My cell phone rang towards the end of the boarding process. I was comfortably seated with a novel. I felt my phone vibrate. I saw it was Marc and answered it. His words — Ari, crying, hurt — busted loose and jumbled in my ear. As I absorbed what I was hearing, the flight attendant announced they were shutting the cabin doors and that cell phones needed to be turned onto airplane mode. I asked questions. I filled with anger — at the situation and at myself for being in Texas for work rather than there — and fear. I saw the flight attendant walking towards the back of the plane. Tears sprang to my eyes since I knew I had to hang up while my toddler son was hurting. I’d know nothing for over four hours while I flew back to the East Coast. There was nothing I could do but wait.
After weeks of trying to articulate how I feel about sending off Ari to Kindergarten, I realized that this was it. Dropping Ari off later this week is going to feel like the plane doors closing. I’ll know nothing until the late afternoon when he returns home.
You might think I would be less emotional since I’ve already sent one of my children off to school. I’ll be honest, I felt nothing but relief when I dropped Isabelle off at Kindergarten. I was puffy, exhausted, and sweltering since I was nine months pregnant when Isabelle started Kindergarten. I was on maternity leave and could spend the midday doing whatever I wanted for nearly eight hours a day. It was blissful (if I forget about the swelling, fatigue, and overheating)!
I know it’s time for Ari to go to school and for me to begin new projects like a podcast and drafting a new book. He’ll be disconnected from me for the first time in 28 months. And, honestly, it makes my heart ache.
It’s my hope the report Ari gives me at dismissal will be as hopeful as the one I received when my plane touched down on the tarmac a four summers ago.
19 thoughts on “A Member of the Class of 2035”
Your post is a reminder that our relationships with our children are unique–to them, and to our circumstances at their milestones. I hope Ari’s day will be a fabulous introduction to school, and that you breath a sigh of relief as you tuck him in that evening.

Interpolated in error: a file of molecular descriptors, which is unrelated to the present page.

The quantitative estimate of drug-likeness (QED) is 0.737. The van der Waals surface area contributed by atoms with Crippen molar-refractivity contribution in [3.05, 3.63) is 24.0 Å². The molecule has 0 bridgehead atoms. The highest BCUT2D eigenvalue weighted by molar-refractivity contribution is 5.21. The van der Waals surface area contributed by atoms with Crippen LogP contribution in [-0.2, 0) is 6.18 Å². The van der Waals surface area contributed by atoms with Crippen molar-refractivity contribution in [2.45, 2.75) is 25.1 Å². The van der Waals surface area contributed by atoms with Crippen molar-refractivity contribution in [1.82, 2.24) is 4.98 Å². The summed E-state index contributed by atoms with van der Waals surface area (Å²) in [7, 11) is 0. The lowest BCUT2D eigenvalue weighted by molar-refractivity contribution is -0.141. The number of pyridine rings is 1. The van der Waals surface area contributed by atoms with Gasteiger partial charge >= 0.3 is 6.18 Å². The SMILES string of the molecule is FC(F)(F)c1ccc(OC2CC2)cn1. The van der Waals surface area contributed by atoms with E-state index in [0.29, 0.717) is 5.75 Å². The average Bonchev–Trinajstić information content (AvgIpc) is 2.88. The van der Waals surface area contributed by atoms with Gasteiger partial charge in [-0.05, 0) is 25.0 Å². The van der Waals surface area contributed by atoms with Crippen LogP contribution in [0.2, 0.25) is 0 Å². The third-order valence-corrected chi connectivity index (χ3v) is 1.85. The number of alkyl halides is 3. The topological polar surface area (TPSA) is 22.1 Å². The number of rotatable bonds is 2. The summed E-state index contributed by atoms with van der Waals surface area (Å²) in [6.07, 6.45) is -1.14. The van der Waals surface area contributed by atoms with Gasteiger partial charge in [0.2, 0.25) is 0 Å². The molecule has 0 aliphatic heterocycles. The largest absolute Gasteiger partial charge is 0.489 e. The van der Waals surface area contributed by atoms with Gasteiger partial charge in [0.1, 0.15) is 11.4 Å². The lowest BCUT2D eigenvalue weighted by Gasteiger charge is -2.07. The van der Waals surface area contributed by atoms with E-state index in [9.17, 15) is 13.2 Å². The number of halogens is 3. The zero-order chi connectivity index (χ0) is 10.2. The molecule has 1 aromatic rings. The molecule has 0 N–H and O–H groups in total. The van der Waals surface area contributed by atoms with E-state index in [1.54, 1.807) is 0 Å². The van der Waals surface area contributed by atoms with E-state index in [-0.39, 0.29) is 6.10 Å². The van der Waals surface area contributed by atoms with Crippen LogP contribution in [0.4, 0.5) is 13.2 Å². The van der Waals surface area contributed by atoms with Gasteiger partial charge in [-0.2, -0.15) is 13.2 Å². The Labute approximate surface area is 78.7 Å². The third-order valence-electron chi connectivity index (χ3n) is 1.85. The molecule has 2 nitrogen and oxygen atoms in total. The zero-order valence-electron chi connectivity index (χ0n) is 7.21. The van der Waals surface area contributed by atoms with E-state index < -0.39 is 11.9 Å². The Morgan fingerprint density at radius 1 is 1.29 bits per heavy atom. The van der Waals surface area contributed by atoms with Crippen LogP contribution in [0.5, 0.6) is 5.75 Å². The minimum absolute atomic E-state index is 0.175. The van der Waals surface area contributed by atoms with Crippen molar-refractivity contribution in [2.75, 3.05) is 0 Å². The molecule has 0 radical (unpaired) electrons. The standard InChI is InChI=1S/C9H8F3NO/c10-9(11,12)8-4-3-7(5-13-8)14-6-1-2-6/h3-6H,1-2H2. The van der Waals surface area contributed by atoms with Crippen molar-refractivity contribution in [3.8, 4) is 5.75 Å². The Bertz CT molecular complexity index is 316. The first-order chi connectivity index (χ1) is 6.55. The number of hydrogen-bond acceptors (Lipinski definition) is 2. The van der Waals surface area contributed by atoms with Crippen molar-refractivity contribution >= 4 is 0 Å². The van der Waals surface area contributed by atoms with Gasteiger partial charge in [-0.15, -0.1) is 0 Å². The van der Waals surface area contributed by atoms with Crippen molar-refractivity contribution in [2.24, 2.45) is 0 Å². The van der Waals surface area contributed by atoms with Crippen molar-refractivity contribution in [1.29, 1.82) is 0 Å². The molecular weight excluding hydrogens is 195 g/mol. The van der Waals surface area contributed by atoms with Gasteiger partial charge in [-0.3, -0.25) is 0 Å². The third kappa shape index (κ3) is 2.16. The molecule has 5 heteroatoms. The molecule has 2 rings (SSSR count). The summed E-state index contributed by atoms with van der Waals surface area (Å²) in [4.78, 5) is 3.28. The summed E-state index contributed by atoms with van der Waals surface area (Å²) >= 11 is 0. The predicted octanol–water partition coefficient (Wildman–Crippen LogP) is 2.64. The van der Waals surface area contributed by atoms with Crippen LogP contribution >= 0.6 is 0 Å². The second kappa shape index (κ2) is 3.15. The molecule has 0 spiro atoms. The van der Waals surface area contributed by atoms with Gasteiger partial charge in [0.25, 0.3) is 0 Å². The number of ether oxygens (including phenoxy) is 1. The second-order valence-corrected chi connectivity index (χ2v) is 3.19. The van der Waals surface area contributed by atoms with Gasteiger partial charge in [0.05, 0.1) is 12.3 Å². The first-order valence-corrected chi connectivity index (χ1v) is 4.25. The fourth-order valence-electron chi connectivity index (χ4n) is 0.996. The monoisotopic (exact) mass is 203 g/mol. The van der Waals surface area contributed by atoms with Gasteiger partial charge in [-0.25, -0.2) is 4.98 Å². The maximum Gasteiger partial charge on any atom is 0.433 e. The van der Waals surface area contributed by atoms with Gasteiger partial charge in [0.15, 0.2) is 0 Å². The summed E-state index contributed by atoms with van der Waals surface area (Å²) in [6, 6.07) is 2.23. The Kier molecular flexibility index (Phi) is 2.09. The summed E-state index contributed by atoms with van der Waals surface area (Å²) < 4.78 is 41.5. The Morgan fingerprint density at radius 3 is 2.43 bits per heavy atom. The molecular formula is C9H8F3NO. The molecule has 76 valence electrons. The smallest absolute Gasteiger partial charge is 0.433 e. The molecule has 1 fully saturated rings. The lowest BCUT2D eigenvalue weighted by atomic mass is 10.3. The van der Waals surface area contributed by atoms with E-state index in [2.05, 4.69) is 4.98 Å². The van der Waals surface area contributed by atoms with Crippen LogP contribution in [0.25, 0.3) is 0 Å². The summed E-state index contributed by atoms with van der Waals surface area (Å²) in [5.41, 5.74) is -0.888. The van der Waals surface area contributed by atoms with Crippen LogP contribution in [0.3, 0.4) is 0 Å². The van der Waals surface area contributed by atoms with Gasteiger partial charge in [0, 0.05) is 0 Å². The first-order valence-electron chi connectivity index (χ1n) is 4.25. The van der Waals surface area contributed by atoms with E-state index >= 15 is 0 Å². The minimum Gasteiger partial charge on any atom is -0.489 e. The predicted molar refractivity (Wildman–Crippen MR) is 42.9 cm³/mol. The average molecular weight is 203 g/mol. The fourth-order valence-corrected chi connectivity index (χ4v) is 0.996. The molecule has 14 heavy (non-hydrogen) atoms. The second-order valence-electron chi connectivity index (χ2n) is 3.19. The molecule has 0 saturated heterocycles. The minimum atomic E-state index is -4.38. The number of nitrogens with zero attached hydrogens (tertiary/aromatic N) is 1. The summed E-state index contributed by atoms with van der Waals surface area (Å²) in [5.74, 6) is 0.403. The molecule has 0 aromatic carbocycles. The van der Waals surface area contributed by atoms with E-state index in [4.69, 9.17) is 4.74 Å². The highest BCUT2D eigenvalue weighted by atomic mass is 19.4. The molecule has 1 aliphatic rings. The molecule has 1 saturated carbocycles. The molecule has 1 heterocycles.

I hope so too, Chris. I almost cried when I read DEAR BOY to him tonight. I’m not a big crier so this is really a lot.
Ack- next steps can be so scary (and exciting). I hope it goes as smoothly as possible ffor all of you. When that airplane door closes it opens again to a new opportunity!
What a lovely way to look at it, Erika!
Love your title…hearing Class of 2035 makes me feel old.
Me too! (Especially since I just learned some Gen Z kids call the 1990s, “the late 1900s!” Ouch!)
Your post today resonated w/ me Stacey because I have an up, and down relationship w/my two kids (in terms of letting go of the past) and your words just really hit home. These milestones stay with us, and yours (on the plane) will stay with you. Thank-you for sharing this; I needed to hear it today.
Thanks for your kind words. They’ve touched me. I wrote this on Saturday night. It took me two days to have the courage to post it.
That airplane metaphor is so strong- that cavern of a school day where we have no eyes or ears, even though we have had our little ones with us almost constantly up to that goodbye (true for some, not all.) Anyway, you describe the feelings well as your child takes the next, necessary step in their developmental life- independence. I hope Ari is a child who will tell you things when he comes home!
I hope so too! I will be craving details!
You e crafted the perfect metaphor g go or the off to school w/ the baby transition. It’s hard! And while I have not had my own baby around in years, I now feel that closing door as I leave my new grandson alone w/ his parents. I’m sure they’re capable, but I have my doubts, and I’ve had such heartache this past week away from my baby grandson. This is worse than sending my children to school, so I feel your pain.
All of us have that thing that shakes us to our cores. It’s different for everyone. But when it happens. Oof.
I can’t imagine what you’re going through now, but I can imagine it’s overwhelming!
The children grow. It’s a given. We can’t change it. We can only work with our mindsets and feelings. I hope you all will find joy in this new phase of life.
Speaking of joy, I’m reading Christina Tosi’s book Dessert Can Save the World: Stories, Secrets, and Recipes for a Stubbornly Joyful Existence. I highly recommend it if you ever need a joy boost!
So long since I’ve had that transition, but the last one to leave for kindergarten, for college, to be on his one, that’s a milestone for them and for us. Sounds like you’ve filled your plate for the next course and Ari will too. I hope he has great fun.
His Kindergarten teacher is so lovely. I feel like it’s going to be a good year for him. Hopefully for all of us!
I can relate as a fellow mom of a 2035 student. I remember when Wren went to kindergarten (I was also on maternity leave), I couldn’t wait to pick her up. Once you know he’s happy, you’ll feel better. I’ll be thinking of you both. Kindergarten is the best!
I didn’t schedule enough for tomorrow. One call and one meeting. I may or may not compulsively check Seesaw looking for an update tomorrow. 🤪😬
The beauty is that he will come home with great stories that will fill you with joy. I always taught 4th but have been subbing in Kinder for a couple of years now and absolutely LOVE that age! A big step for mom and son, but a great one.